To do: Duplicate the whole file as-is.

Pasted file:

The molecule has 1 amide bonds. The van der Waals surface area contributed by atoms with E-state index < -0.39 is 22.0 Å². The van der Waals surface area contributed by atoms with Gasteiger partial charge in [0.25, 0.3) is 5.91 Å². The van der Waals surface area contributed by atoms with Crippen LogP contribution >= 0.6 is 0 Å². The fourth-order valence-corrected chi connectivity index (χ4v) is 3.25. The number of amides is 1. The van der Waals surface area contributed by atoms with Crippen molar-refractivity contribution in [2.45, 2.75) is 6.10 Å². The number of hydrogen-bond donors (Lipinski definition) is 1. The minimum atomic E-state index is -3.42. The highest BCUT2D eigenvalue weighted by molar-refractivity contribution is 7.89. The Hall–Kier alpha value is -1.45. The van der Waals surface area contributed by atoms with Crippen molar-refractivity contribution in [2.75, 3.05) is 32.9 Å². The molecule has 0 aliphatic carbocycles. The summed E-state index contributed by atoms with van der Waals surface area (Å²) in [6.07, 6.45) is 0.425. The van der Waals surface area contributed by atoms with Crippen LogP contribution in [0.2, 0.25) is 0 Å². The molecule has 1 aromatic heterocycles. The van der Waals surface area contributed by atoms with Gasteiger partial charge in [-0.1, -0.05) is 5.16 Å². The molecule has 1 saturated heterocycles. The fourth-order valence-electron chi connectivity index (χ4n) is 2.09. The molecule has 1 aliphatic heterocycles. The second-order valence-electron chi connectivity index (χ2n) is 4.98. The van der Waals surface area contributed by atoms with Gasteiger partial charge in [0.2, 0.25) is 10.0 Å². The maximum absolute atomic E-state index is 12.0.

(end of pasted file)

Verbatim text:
The molecule has 1 amide bonds. The van der Waals surface area contributed by atoms with E-state index < -0.39 is 22.0 Å². The van der Waals surface area contributed by atoms with Gasteiger partial charge in [0.25, 0.3) is 5.91 Å². The van der Waals surface area contributed by atoms with Crippen LogP contribution >= 0.6 is 0 Å². The fourth-order valence-corrected chi connectivity index (χ4v) is 3.25. The number of amides is 1. The van der Waals surface area contributed by atoms with Crippen molar-refractivity contribution in [2.45, 2.75) is 6.10 Å². The number of hydrogen-bond donors (Lipinski definition) is 1. The minimum atomic E-state index is -3.42. The highest BCUT2D eigenvalue weighted by molar-refractivity contribution is 7.89. The Hall–Kier alpha value is -1.45. The van der Waals surface area contributed by atoms with Crippen molar-refractivity contribution in [2.75, 3.05) is 32.9 Å². The molecule has 0 aliphatic carbocycles. The summed E-state index contributed by atoms with van der Waals surface area (Å²) in [6.07, 6.45) is 0.425. The van der Waals surface area contributed by atoms with Crippen LogP contribution in [0.2, 0.25) is 0 Å². The molecule has 1 aromatic heterocycles. The van der Waals surface area contributed by atoms with Gasteiger partial charge in [-0.1, -0.05) is 5.16 Å². The molecule has 1 saturated heterocycles. The fourth-order valence-electron chi connectivity index (χ4n) is 2.09. The molecule has 1 aliphatic heterocycles. The second-order valence-electron chi connectivity index (χ2n) is 4.98. The van der Waals surface area contributed by atoms with Gasteiger partial charge in [0.2, 0.25) is 10.0 Å². The maximum absolute atomic E-state index is 12.0.